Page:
The prevalence of obesity has increased throughout the United States with one in three Americans categorized as obese. Fewer than a quarter of Americans who attempt to lose weight actually follow current recommendations of increasing exercise and reducing caloric intake. Those who attempt losing weight through regular aerobic training by using a treadmill or elliptical often get bored and lose motivation very quickly, leading to decreased exercise adherence. An exercise program that has grown in popularity over the past few years as an alternative to traditional endurance and resistance training is known as CrossFit.
CrossFit was introduced in 2001 by its founder Greg Glassman and is considered “one of the fastest growing sports in America” with over 13,000 gyms worldwide. CrossFit is a high-intensity power training (HIPT) type of exercise that consists of a combination of gymnastics, plyometrics, functional movements, anaerobic intervals, weightlifting, sprinting and Olympic lifting. These constantly varied exercises, which are combined into the “Workout of the Day” (WOD), allow for training in all three human energy systems: the creatine phosphate (CP) system, anaerobic glycolysis, and oxidative phosphorylation and can be adapted for all levels of age and fitness.
The majority of CrossFit participants include men and women ranging from 19-60 years old, looking to improve all aspects of health and fitness with a desire to lose weight and increase performance. A popular approach to weight loss that has gained recognition in recent years is the low-carbohydrate ketogenic diet (LCKD). This diet is classified by a decrease in carbohydrates with a subsequent increase in proportions of dietary fat and protein.
The reduction in carbohydrates, usually below 50 grams per day, allows a shift from glucose to fat-based metabolism  which produces water-soluble ketone bodies known as acetoacetate (AcAC), 3-β-hydroxybutyrate (3HB) and acetone. Ketone body formation, also known as ketogenesis, has been shown to aid in the treatment of several diseases such as refractory pediatric epilepsy, cardiovascular disease, Type 2 diabetes, and obesity. In addition, ketogenic diets are recognized as one of the more effective treatments for improvements in body weight, body composition, fasting serum lipid levels, and diet tolerability, especially when compared to low-fat diets.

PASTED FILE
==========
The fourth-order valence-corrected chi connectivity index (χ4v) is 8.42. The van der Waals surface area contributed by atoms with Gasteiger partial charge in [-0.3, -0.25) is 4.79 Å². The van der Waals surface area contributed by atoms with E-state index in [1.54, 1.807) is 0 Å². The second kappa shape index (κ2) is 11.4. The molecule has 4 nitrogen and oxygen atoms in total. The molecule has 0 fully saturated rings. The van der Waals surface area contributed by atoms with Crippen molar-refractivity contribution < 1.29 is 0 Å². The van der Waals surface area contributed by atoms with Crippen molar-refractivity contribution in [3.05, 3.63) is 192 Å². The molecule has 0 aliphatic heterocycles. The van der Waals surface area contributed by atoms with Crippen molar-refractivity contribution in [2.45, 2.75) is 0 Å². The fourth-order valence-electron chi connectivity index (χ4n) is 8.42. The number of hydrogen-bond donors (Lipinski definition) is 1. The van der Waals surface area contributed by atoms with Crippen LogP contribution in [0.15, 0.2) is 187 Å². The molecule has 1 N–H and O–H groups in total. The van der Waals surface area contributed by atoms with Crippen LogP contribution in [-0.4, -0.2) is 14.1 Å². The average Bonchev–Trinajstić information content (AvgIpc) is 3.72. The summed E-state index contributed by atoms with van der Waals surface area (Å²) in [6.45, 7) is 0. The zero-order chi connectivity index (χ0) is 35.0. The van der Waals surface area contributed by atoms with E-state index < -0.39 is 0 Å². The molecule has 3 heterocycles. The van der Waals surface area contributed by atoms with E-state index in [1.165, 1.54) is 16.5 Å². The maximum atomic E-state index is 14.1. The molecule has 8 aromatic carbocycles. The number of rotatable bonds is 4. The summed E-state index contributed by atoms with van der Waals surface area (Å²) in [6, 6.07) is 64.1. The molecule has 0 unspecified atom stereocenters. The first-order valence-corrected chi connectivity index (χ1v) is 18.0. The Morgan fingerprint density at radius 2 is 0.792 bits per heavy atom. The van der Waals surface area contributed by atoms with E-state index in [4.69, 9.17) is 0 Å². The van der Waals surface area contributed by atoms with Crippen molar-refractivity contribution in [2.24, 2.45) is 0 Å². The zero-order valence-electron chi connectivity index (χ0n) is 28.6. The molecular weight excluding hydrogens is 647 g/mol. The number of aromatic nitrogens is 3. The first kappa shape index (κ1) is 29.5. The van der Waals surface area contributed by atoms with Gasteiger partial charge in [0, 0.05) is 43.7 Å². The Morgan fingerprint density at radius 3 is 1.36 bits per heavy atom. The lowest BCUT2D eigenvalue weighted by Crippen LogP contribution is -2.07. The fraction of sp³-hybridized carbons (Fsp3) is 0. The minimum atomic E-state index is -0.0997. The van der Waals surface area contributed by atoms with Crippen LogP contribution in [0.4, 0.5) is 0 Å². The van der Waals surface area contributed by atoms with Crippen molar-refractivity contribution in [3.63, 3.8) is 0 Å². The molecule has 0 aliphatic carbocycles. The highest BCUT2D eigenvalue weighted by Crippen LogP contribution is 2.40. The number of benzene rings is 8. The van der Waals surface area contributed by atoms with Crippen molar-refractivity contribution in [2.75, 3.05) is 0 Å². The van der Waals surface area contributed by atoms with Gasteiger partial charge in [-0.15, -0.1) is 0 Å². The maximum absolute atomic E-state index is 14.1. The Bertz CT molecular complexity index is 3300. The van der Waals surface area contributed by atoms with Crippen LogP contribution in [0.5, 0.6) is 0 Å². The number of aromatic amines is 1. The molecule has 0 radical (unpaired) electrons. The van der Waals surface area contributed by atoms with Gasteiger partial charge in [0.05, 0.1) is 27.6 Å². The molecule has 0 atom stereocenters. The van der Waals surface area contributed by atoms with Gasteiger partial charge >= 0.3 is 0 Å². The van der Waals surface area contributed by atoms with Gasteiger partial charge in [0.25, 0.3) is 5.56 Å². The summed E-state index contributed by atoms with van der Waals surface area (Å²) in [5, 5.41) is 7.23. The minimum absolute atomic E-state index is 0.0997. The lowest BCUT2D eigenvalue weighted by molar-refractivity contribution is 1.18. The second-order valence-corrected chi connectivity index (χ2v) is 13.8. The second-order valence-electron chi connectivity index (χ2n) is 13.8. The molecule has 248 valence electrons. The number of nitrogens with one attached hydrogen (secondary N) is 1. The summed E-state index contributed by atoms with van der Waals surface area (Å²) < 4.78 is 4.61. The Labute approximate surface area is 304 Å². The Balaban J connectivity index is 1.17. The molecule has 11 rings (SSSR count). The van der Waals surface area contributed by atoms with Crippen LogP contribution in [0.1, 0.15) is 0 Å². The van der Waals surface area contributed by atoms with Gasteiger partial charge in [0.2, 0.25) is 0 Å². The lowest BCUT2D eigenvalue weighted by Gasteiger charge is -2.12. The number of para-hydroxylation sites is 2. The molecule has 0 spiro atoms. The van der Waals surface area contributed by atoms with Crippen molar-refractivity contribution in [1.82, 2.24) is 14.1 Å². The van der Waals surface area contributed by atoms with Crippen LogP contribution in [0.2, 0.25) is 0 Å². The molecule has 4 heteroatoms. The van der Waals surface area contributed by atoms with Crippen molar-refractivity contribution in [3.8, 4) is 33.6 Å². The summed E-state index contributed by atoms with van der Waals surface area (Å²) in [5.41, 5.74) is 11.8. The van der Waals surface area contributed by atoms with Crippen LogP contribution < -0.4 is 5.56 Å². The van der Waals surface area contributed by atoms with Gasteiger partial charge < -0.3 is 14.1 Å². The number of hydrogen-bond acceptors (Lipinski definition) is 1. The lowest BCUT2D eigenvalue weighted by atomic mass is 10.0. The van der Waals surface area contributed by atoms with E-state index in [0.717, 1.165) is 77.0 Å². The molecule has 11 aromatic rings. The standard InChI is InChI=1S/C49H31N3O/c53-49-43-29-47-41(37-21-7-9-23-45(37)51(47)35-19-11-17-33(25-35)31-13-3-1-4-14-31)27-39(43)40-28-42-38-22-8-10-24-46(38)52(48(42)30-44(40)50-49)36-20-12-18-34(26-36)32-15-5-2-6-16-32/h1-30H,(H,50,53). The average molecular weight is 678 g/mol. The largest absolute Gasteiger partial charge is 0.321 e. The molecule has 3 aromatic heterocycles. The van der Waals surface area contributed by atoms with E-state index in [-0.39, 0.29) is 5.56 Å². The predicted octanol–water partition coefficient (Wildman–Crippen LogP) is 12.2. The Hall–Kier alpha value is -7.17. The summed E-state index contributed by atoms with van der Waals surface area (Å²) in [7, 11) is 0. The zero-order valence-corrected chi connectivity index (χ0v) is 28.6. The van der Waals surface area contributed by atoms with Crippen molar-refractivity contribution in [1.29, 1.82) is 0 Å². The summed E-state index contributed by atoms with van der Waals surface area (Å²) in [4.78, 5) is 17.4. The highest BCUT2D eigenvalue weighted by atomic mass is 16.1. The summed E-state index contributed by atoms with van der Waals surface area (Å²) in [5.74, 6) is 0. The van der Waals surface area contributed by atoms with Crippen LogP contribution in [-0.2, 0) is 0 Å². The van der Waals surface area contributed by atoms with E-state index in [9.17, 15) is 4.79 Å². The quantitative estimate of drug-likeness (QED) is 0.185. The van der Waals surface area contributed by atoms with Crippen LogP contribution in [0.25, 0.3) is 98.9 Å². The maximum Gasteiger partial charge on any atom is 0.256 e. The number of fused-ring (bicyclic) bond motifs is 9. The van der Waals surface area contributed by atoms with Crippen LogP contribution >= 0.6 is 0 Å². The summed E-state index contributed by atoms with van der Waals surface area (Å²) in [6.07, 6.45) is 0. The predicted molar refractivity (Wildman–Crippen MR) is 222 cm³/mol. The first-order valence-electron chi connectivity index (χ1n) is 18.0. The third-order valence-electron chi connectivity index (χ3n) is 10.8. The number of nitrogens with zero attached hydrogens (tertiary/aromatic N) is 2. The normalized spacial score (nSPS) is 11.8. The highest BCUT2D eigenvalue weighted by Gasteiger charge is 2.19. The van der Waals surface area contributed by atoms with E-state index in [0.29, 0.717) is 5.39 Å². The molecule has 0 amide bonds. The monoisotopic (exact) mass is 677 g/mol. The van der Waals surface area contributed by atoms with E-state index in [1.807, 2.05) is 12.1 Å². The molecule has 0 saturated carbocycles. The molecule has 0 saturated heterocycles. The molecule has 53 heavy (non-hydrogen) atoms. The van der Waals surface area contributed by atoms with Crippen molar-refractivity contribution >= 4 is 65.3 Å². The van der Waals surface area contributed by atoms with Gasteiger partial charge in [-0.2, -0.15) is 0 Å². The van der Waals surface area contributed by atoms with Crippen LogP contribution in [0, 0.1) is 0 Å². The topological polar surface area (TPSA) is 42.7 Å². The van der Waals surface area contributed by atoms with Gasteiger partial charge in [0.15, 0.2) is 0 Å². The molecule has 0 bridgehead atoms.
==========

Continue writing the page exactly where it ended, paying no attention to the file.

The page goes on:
Although there are many benefits to following a LCKD, there has been much controversy surrounding its relationship to exercise performance. While there is a paucity of literature, some studies have reported favorable outcomes in body weight and body fat reductions when following a LCKD and adhering to either an endurance or resistance type training protocol. To date, there have been no published investigations supporting changes in body composition or performance in response to a HIPT type exercise program such as CrossFit, while adhering to a LCKD.
The purpose of this study is to determine if consuming a 6-week LCKD and participating in a CrossFit training regimen yields significant improvements in body composition while maintaining or increasing performance. Specifically, we hypothesized that a LCKD would be a successful fat loss and weight loss strategy for CrossFit participants while maintaining or improving performance. Our second hypothesis was that those participating in CrossFit training while adhering to their usual dietary intakes would show significant increases in performance with minimal decreases in body mass or body fat content.